The two charts above are combined (or convolved) to give the output chart below.
Note that there is about 20% of Eagle Ford output that is condensate, when this condensate is added to the URR above for crude only we get a URR of 5.1 Gb of C+C.
As in the case of the North Dakota Bakken/Three Forks the match between the model and data is surprisingly good considering the simplicity of the model and the complexity of the real world.
Oil field output can be simulated with the convolution of the average well profile of newly added wells and the number of new wells added each month. I presented several simple models to demonstrate this concept. An obvious weakness for any attempt at forecasting is that the future average well profile may change over time and the number of new wells added in any future month is unknown.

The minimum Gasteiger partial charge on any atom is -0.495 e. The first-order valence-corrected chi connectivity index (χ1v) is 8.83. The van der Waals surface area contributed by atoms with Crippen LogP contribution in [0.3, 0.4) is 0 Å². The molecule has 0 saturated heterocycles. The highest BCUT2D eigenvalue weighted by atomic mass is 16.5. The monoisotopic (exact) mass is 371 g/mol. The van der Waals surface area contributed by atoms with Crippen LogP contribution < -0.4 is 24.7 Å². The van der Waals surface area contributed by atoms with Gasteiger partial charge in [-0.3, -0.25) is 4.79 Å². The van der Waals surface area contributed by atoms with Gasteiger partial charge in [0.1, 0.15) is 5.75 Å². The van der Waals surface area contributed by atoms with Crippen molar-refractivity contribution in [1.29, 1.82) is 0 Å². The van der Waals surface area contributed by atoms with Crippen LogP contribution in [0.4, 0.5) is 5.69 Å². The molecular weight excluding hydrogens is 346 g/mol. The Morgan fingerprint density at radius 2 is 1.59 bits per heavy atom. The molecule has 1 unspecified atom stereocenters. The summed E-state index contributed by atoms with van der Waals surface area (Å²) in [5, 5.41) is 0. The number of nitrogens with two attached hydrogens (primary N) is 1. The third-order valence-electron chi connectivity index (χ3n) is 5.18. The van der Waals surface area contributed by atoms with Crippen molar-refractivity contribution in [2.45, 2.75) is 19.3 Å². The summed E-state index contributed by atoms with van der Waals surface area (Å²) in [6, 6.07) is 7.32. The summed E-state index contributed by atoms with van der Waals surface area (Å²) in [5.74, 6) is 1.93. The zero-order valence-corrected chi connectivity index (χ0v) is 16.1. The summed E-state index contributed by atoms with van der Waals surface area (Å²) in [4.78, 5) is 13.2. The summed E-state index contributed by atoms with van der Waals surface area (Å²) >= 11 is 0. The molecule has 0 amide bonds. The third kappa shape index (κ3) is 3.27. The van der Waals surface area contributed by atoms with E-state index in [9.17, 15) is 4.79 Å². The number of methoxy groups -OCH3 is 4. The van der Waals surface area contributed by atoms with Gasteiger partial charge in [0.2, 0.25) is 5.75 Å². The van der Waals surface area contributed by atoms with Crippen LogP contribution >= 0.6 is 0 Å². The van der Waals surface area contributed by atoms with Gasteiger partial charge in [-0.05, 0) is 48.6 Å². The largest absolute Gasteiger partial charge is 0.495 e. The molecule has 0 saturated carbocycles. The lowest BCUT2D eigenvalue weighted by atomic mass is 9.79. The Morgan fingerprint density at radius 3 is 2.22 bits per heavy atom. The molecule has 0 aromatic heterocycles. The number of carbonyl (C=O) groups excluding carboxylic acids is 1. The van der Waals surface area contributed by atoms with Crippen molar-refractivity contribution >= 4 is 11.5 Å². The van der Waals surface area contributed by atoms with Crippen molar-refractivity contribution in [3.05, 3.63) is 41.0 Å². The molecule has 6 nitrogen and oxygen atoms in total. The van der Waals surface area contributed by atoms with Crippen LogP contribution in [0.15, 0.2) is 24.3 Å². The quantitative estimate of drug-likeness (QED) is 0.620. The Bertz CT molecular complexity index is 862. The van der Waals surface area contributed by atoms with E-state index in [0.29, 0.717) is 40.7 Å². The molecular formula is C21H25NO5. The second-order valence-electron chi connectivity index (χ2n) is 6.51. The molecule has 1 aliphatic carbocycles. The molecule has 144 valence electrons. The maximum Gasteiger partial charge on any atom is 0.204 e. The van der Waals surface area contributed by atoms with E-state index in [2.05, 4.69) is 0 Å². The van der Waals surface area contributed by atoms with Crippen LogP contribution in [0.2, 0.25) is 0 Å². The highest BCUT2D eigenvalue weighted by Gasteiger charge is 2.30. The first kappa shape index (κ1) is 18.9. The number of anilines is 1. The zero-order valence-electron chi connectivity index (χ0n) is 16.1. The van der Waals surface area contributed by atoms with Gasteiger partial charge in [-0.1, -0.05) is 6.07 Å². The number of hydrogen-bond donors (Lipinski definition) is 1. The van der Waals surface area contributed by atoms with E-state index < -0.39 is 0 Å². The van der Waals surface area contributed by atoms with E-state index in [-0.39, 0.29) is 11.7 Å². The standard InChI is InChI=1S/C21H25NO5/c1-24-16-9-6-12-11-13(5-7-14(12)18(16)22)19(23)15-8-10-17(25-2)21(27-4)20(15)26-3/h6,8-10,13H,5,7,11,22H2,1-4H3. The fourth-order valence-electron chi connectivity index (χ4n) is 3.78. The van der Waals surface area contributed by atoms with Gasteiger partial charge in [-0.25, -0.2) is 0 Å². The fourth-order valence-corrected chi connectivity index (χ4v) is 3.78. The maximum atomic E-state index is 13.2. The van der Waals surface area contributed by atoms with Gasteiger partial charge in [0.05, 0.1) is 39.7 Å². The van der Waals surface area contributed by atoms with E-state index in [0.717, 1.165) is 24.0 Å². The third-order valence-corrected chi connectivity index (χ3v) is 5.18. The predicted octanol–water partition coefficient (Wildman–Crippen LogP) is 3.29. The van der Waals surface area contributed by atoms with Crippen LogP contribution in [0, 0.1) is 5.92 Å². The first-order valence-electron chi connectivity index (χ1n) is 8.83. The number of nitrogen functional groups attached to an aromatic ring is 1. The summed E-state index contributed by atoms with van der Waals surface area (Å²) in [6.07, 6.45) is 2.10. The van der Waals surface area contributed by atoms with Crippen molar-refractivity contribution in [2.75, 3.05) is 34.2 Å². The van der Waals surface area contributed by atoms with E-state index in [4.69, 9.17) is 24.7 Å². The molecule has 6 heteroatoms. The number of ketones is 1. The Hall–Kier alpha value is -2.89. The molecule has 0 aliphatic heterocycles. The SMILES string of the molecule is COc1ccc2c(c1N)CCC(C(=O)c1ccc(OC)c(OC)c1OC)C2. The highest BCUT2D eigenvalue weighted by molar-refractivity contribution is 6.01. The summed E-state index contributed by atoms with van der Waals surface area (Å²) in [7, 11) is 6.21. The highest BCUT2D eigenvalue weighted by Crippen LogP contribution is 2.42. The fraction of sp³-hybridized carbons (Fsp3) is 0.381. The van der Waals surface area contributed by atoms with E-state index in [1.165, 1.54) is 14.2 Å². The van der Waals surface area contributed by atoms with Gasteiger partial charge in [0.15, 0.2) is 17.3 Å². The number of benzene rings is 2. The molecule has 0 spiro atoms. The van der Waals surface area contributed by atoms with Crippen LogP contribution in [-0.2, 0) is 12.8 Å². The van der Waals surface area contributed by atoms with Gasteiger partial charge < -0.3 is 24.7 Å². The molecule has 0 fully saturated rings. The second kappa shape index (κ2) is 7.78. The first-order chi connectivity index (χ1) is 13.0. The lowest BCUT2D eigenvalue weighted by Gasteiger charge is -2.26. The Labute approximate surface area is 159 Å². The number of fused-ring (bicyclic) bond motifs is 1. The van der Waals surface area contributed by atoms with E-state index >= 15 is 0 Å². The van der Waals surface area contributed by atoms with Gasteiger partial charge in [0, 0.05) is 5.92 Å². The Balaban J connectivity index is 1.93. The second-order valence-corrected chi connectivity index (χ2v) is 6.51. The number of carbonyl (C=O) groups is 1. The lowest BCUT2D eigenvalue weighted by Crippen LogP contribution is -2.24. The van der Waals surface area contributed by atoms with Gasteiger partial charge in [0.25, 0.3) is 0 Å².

The decline rate of a field of wells will tend to be considerably lower than the decline rate of the individual well. The field decline rate depends on several factors: the decline rate of individual wells, the total number of wells in the field, the period of time over which these older wells were added (whether the period was long or short), and finally the rate at which the number of new wells added decreases as the field begins to decline.
Several models were presented showing how the field decline rate might vary under differing circumstances.
The concepts presented were applied to scenarios which simulated both the North Dakota Bakken and Eagle Ford shale plays with fairly good precision.
In a future post I plan to show how the convolution of two mathematical functions is used to develop the Oil Shock Model.